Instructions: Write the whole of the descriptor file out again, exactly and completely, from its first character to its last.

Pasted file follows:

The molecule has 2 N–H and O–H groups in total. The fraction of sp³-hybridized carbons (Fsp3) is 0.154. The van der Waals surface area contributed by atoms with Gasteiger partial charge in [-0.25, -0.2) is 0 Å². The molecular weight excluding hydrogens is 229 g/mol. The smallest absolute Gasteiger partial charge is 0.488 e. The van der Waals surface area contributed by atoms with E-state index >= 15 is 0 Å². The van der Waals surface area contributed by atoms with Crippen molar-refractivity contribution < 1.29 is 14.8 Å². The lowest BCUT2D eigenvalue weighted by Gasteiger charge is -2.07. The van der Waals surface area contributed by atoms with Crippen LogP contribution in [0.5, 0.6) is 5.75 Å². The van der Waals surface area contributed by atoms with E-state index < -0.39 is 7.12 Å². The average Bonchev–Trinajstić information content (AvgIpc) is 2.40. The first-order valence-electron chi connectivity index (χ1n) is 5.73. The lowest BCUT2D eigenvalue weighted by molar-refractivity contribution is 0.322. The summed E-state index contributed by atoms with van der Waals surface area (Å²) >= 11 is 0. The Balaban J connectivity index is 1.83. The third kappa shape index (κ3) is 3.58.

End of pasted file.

The molecule has 2 N–H and O–H groups in total. The fraction of sp³-hybridized carbons (Fsp3) is 0.154. The van der Waals surface area contributed by atoms with Gasteiger partial charge in [-0.25, -0.2) is 0 Å². The molecular weight excluding hydrogens is 229 g/mol. The smallest absolute Gasteiger partial charge is 0.488 e. The van der Waals surface area contributed by atoms with E-state index >= 15 is 0 Å². The van der Waals surface area contributed by atoms with Crippen molar-refractivity contribution < 1.29 is 14.8 Å². The lowest BCUT2D eigenvalue weighted by Gasteiger charge is -2.07. The van der Waals surface area contributed by atoms with Crippen LogP contribution in [0.5, 0.6) is 5.75 Å². The van der Waals surface area contributed by atoms with E-state index < -0.39 is 7.12 Å². The average Bonchev–Trinajstić information content (AvgIpc) is 2.40. The first-order valence-electron chi connectivity index (χ1n) is 5.73. The lowest BCUT2D eigenvalue weighted by molar-refractivity contribution is 0.322. The summed E-state index contributed by atoms with van der Waals surface area (Å²) >= 11 is 0. The Balaban J connectivity index is 1.83. The third kappa shape index (κ3) is 3.58.